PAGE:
The Wonder Of The Wandering Nerve – Breathe and Belong

February 15, 2023

by Hagar Harpak

They need rain, so they make rain

How is your body? Your gut? Your heart? How is your brain? How is your breath? 

Bring your attention to your belly for a moment, right behind your navel. Breathe in slowly, and follow your breath from your nostrils, through your throat, into your lungs. The lungs fill up with air. The diaphragm contracts and flattens. The abdominal cavity bulges. Follow the expansion of your belly into fullness. Pause for a moment. And then slowly allow the air to flow out. Diaphragm returns upwards to its dome shape, belly gently pulls back, lungs emptying out. 

Repeat. And then repeat again. 

Feel your belly expanding and contracting. Your breath moving in and out. Slowly. Feel your chest rising and falling. 

A few more slow, deep breaths into your belly and out again. 

How is your nervous system?

It isn’t always clear where we’re going. We don’t always know which direction to take. And even when we do, it doesn’t always lead us where we thought it would. It’s not always obvious what the next step is, what we’re supposed to do, where we even are. Sometimes it feels as though we were going somewhere, and all of a sudden, life drops us off in the middle of nowhere and we have no idea where to even start to find our way. 

Many people have been feeling lost. Many are trying to carve new paths. The last few years have taken the ground from under the feet of many of us. Trauma has been triggered collectively. Globally. Socially. Personally. We’re all threads in this web of life, intertwined, sticky, woven into one another, participating in a complex network of existence. We’re the spider weaving it. And sometimes we’re the fly that gets caught in it. We’re every character in the story, as my philosophy/mythology teacher, Douglas Brooks, often says.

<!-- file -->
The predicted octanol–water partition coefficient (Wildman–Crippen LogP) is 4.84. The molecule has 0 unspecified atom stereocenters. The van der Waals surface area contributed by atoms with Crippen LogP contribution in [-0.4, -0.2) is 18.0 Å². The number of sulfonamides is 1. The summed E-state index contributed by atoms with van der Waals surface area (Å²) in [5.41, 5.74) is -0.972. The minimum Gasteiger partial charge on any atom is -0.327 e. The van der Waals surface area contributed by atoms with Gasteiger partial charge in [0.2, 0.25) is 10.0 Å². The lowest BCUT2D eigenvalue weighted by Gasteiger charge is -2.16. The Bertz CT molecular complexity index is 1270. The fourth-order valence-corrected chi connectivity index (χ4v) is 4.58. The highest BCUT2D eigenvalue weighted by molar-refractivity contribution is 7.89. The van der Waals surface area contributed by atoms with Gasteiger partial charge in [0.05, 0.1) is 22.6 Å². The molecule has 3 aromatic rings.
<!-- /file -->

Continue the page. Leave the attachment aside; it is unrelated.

When we feel lost in life, or when we feel like a fly caught in a sticky web, when the net we worked so hard on weaving blows away with a strong gust of wind, or when we come in touch with how little control we have and with the level of uncertainty we’re facing, it’s easy for our nervous system to become dysregulated.  

So many of us in today’s world, under the brutal hand of capitalism, on the verge of environmental catastrophe, dealing with human rights issues rooted in white supremacy and misogyny, and stemming out from the rotting core of patriarchy, with the instability of democracy in many countries, and a generation of adults who can’t afford to own a home in today’s economy, are experiencing way more stress than what’s healthy for our beautiful bodies. 

Anxiety and depression are a norm in today’s world. 

Our individual nervous system is intricately woven together with other nervous systems. In his book; “My Grandmother’s Hands,” Resmaa Menakem calls the Vagus Nerve the Soul Nerve, and writes: “ The soul nerve is not just where we experience our emotions. It’s also where we feel a sense of belonging. This is why we can think of it as both a bodily organ and a communal one…” 

The Vagal Nerves are a key part of the parasympathetic nervous system, and carry messages between the brain, heart, and digestive system. It is the largest in the autonomic nervous system, which is responsible for the body’s basic function regulation. Heart rate. Digestion. Mood. Immune system responses. Involuntary muscle contraction and relaxation. Speech. Respiration. 

Resmaa Menakem continues to invite us to explore the concept of belonging, and writes: “We will not end white-body supremacy – or any form of human evil – by trying to tear it to pieces. Instead, we can offer people better ways to belong, and better things to belong to. Instead of belonging to a race, we can belong to a culture. Each of us can also build our own capacity for genuine belonging.”

Vagus in Latin means “wandering.” The vagal nerves take a long and winding road through the body. It journeys from the brainstem and reaches the throat, lungs, heart, stomach, liver, spleen, pancreas, kidney, small and large intestines. 

Maybe we resemble the wonder of the wandering nerve; twisting and winding, creating culture through the system we are part of. Sometimes we wonder what’s next, or whether or not we made the “right” choice in life’s previous intersection. Gandalf reminds us that “not all who wander are lost,” and that’s a great teaching for a messy, uncertain, complex, and ambiguous human life, especially in times that turn us round and round inside a labyrinth of dissolution.